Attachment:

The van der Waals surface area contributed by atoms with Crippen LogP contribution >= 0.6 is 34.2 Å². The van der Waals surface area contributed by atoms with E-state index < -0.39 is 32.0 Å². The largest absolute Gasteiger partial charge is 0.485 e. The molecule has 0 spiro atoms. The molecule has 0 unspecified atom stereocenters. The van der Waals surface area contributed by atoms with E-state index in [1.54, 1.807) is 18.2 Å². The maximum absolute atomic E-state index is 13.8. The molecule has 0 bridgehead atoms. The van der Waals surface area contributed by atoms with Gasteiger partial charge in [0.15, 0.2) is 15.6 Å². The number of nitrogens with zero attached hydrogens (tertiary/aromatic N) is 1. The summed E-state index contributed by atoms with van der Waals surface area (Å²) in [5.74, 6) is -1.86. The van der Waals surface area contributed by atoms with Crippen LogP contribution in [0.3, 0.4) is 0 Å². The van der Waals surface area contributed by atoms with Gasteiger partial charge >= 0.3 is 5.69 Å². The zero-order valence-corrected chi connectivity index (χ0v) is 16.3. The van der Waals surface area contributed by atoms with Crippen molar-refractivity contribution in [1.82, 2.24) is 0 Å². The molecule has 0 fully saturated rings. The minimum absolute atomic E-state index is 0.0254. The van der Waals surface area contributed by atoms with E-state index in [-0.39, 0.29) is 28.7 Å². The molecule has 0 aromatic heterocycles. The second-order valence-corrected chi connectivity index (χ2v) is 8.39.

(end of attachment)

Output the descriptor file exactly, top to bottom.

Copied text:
The van der Waals surface area contributed by atoms with Crippen LogP contribution >= 0.6 is 34.2 Å². The van der Waals surface area contributed by atoms with E-state index < -0.39 is 32.0 Å². The largest absolute Gasteiger partial charge is 0.485 e. The molecule has 0 spiro atoms. The molecule has 0 unspecified atom stereocenters. The van der Waals surface area contributed by atoms with E-state index in [1.54, 1.807) is 18.2 Å². The maximum absolute atomic E-state index is 13.8. The molecule has 0 bridgehead atoms. The van der Waals surface area contributed by atoms with Gasteiger partial charge in [0.15, 0.2) is 15.6 Å². The number of nitrogens with zero attached hydrogens (tertiary/aromatic N) is 1. The summed E-state index contributed by atoms with van der Waals surface area (Å²) in [5.74, 6) is -1.86. The van der Waals surface area contributed by atoms with Crippen LogP contribution in [0.3, 0.4) is 0 Å². The van der Waals surface area contributed by atoms with Gasteiger partial charge >= 0.3 is 5.69 Å². The zero-order valence-corrected chi connectivity index (χ0v) is 16.3. The van der Waals surface area contributed by atoms with Crippen molar-refractivity contribution in [1.82, 2.24) is 0 Å². The molecule has 0 fully saturated rings. The minimum absolute atomic E-state index is 0.0254. The van der Waals surface area contributed by atoms with E-state index in [-0.39, 0.29) is 28.7 Å². The molecule has 0 aromatic heterocycles. The second-order valence-corrected chi connectivity index (χ2v) is 8.39.